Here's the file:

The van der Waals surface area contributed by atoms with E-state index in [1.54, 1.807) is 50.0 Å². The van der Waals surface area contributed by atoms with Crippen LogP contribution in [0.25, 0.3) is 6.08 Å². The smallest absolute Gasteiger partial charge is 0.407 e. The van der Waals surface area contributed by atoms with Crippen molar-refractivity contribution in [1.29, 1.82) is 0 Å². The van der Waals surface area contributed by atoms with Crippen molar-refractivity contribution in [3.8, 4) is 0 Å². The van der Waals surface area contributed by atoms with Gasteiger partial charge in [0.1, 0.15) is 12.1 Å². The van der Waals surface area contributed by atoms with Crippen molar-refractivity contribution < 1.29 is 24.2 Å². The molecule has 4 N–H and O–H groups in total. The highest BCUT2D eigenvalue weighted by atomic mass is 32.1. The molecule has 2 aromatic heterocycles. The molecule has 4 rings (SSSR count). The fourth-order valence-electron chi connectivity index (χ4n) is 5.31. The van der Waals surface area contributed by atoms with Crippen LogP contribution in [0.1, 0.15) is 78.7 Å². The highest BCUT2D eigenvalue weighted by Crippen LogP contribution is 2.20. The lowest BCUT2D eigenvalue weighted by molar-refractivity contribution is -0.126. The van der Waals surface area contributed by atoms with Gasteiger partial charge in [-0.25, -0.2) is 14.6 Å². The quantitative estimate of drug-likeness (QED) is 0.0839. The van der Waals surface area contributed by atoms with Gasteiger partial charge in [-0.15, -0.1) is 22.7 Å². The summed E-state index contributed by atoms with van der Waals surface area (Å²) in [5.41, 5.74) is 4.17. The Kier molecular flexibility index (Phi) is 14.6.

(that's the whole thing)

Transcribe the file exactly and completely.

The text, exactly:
The van der Waals surface area contributed by atoms with E-state index in [1.54, 1.807) is 50.0 Å². The van der Waals surface area contributed by atoms with Crippen LogP contribution in [0.25, 0.3) is 6.08 Å². The smallest absolute Gasteiger partial charge is 0.407 e. The van der Waals surface area contributed by atoms with Crippen molar-refractivity contribution in [1.29, 1.82) is 0 Å². The van der Waals surface area contributed by atoms with Crippen molar-refractivity contribution in [3.8, 4) is 0 Å². The van der Waals surface area contributed by atoms with Gasteiger partial charge in [0.1, 0.15) is 12.1 Å². The van der Waals surface area contributed by atoms with Crippen molar-refractivity contribution < 1.29 is 24.2 Å². The molecule has 4 N–H and O–H groups in total. The highest BCUT2D eigenvalue weighted by atomic mass is 32.1. The molecule has 2 aromatic heterocycles. The molecule has 4 rings (SSSR count). The fourth-order valence-electron chi connectivity index (χ4n) is 5.31. The van der Waals surface area contributed by atoms with Crippen LogP contribution in [0.1, 0.15) is 78.7 Å². The highest BCUT2D eigenvalue weighted by Crippen LogP contribution is 2.20. The lowest BCUT2D eigenvalue weighted by molar-refractivity contribution is -0.126. The van der Waals surface area contributed by atoms with Gasteiger partial charge in [-0.25, -0.2) is 14.6 Å². The quantitative estimate of drug-likeness (QED) is 0.0839. The van der Waals surface area contributed by atoms with Gasteiger partial charge in [-0.15, -0.1) is 22.7 Å². The summed E-state index contributed by atoms with van der Waals surface area (Å²) in [5.41, 5.74) is 4.17. The Kier molecular flexibility index (Phi) is 14.6.